“I identify as a queer black feminist and all of those words actually mean the same thing to me. It is profoundly redundant. All of those words for me signify transformation at the root. A queer approach is a transformative approach. A black approach is a transformative approach. A black feminist approach is a transformative transformative approach. My queerness is my belief that love transforms everything. And I am here for it. As a queer black feminist I believe my role is to make space for transformation and to reject the violence of conformity. To make it basic, if the choice is transform or conform, I choose transform…” Alexis Pauline Gumbs


The disruptive tactics and orientations of these groups caused many of them to run afoul of the more respectable Black establishment and the overwhelmingly white-male dominated leftist groups. There were many in both camps that wanted to dismiss these young upstarts. Unfortunately but not surprisingly, they often did this in ways that were both paternalistic and misogynistic. As these young women leaders push to be taken seriously on panels and community conversations about the movement they are often left unsupported by their male comrades.


In fact, Omolara Willaims McCallister and Erika Totten (two of the co-instigators of BLM DC) first met at a panel in DC on what was called the Ferguson Movement at the time. It was an all male panel, in which the contributions and leadership of women were erased. The questions and comments from young Afro-descendant women in the audience were dismissed off hand until they disrupted the panel.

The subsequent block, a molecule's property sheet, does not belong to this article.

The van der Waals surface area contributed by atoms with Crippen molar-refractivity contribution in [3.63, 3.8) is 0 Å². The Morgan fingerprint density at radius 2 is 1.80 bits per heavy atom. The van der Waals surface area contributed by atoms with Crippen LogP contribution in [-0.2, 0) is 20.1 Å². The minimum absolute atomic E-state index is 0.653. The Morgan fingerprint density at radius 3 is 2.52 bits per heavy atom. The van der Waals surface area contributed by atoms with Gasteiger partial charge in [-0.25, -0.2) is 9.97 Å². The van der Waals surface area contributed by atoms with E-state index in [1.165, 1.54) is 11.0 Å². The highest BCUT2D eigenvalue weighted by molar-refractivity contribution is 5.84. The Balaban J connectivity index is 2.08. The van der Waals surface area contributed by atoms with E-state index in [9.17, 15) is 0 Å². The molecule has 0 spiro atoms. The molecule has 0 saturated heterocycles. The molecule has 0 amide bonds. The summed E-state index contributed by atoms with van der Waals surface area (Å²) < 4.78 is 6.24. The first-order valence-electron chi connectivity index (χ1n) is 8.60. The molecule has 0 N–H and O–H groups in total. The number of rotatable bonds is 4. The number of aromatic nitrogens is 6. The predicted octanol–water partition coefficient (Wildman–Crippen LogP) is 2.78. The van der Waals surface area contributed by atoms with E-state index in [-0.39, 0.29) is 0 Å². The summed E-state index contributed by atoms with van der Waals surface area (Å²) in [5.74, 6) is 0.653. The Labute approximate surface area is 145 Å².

It is a testament to these young women’s eventual achievements in cultural organizing that it is a little hard to remember just how different movement spaces used to be then they are now. Yet back then, the idea that all the Blacks were men and all the women were white was pretty ubiquitous. Black issues were always considered the issues that affected Afro-descendent men, with the issues Afro-descendant women faced often being seen as secondary symptoms of anti-Black racism at most. 


Similarly, women’s issues were synonymous with the issues women socialized as white. In left spaces in general, Black people’s issues were always secondary to the universal issues (by which they meant the issues of the white working class.) 


At the time, it would not have been unusual for a panel on racism to be all men. In some left movement spaces, it would not have been all that unusual for a panel on racism to have more white socialized people than Afro-descendant women. It would also not have been unusual for racism to also be only one panel on a week long conference about transformation in America. 


Outside of movement spaces, the situation was even worse. There was little serious professional talk of racial disparity in the fields of medicine, education, nutrition, sports or a whole host of other fields outside of the POC professional associations. In those rare moments when it was given a chance to be talked about in the open, there was often a desire by white socialized people to have anyone other than a person socialized as Black to speak on it.